It’s the question everyone in data protection circles has been asking for the last six months: What happens on May 26? With the General Data Protection Regulation finally coming into force on May 25, people are curious what enforcement will look like. Certainly, the EU and members states take privacy and data protection seriously, but, to date, there have been a limited number of enforcement actions.

Some would argue this is because many countries neglected to give their data protection laws any enforcement teeth, and that may be part of the reason we now have the GDPR. But the GDPR has done much more than simply give data protection authorities bigger sticks to wield, it has also provided new data subject rights, new obligations for data breach notification, and lots of other operational issues that organizations may be struggling to deal with.

Will data protection authorities (DPAs) expect everyone to be up to speed on day one? Will they be handing out fines immediately? Will there be many fines? Will the fines be at the outside edge of the DPAs’ fining authority?

In short: Not likely. And how do I know? The DPAs said so.

As the head of an organization that hosts privacy and data protection conferences around the globe, I’ve had the pleasure to listen to many of Europe’s leading data protection authorities speak about their enforcement priorities. Thus, I can offer some advice for nervous organizations eyeing May 26 and knowing they may not have everything totally buttoned up.

First, do something. Show the effort. Even if you’re not finished preparing for the GDPR, French DPA Isabelle Falque-Pierrotin has said, “this is not a problem. This is a learning curve and we will take into account, of course, that this is a learning curve.” However, she said at the same time, it’s important that you “start today, not tomorrow. Today.”

If a regulator comes calling, and you can demonstrate that you’ve started down the path, that will go a long way.

Second, get your privacy notice updated and in order. Tell people exactly what you’re doing with their data and make sure you let them know their rights, just as the GDPR outlines. “Transparency is going to be a key enforcement priority,” I’ve heard Irish DPA Helen Dixon say. “We’re starting with transparency because we think it’s key. The exercise of rights simply can’t happen if there hasn’t been transparency.”

If you’re collecting data and doing something with it that’s not transparent to your customers, that’s not going to go well for you. And, if you’re legally required to have a data protection officer, make sure you name one and post the details of their contact information.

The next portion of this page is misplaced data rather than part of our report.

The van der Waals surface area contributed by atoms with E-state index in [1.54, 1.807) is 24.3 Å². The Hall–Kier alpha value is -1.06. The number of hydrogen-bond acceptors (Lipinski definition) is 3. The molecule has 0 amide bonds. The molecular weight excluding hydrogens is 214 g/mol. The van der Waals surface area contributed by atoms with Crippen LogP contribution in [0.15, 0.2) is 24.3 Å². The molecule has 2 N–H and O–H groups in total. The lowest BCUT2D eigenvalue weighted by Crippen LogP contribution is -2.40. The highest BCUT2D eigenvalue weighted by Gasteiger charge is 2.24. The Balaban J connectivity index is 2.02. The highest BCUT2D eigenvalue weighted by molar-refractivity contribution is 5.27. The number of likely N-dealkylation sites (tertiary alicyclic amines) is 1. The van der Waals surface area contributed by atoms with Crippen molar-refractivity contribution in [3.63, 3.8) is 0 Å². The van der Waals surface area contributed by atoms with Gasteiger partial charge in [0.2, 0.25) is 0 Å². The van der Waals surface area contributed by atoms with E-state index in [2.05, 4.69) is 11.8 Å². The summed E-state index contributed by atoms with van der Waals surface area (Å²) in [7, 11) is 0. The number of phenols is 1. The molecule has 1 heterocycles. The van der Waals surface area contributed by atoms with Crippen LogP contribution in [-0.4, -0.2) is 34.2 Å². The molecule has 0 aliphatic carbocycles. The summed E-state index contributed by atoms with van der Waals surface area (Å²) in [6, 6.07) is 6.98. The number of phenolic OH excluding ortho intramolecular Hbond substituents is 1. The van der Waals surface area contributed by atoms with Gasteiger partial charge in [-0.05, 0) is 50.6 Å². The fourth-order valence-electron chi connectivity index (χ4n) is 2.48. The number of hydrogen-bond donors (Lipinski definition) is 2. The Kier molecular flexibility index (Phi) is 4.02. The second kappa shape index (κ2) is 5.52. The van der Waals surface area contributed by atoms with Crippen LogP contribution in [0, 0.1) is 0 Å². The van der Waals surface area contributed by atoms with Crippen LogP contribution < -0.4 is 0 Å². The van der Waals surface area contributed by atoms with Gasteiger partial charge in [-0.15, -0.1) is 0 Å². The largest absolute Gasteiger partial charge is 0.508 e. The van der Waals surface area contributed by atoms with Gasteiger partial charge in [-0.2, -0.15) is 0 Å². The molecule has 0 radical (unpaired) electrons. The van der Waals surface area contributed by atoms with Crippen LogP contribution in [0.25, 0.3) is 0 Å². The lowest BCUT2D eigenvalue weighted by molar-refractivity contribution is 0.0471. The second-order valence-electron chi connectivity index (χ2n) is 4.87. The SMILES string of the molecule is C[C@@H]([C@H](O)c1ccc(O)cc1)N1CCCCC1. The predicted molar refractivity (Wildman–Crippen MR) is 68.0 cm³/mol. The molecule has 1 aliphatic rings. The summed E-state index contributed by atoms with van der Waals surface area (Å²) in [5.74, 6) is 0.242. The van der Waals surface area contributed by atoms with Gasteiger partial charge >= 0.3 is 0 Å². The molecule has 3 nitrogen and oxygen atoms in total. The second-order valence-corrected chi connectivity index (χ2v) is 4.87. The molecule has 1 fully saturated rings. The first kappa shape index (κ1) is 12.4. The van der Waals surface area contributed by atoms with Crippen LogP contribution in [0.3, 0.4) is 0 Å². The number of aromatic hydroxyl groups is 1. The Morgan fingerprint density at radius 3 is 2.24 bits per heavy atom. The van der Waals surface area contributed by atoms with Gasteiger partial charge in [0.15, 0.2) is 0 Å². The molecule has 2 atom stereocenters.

Third, make sure you communicate. Some of these problems are really hard to solve. If you’ve got an issue, don’t pretend it doesn’t exist. Don’t hope no one notices. U.K. DPA Elizabeth Denham has been very explicit about this: “Report to us, engage with us,” she said at the recent Data Protection Intensive conference in London. “Show us your effective accountability measures, and if you do, that’s going to be a really important factor when we consider any regulatory action.”

While not every EU data protection authority is equally collaborative, the GDPR now brings the idea of consultation into law.

All of that said, you certainly shouldn’t continue business as usual and hope for the best. “There are no grace periods,” said Austrian DPA and Article 29 Working Party Chair Andrea Jelinek, “because the grace period was already two years. You had two years to look at your operations and what you have to change.”

Echoing that sentiment was Dixon: “There will be fines, and they will be significant. … I think it is quite clear that when we do identify an infringement that’s of the gravity, duration, and scope that is serious, then we are obliged considerably to administer an administrative fine.”

Denham agreed as well: “Hefty fines can and will be levied on those organizations that persistently, deliberately, negligently flout the law.”

There will be warnings. There will investigations. There will be fines. But organizations making a good faith effort should be less of a focus for enforcement agencies. For now.

Trevor Hughes is president and CEO of the International Association of Privacy Professionals (IAPP).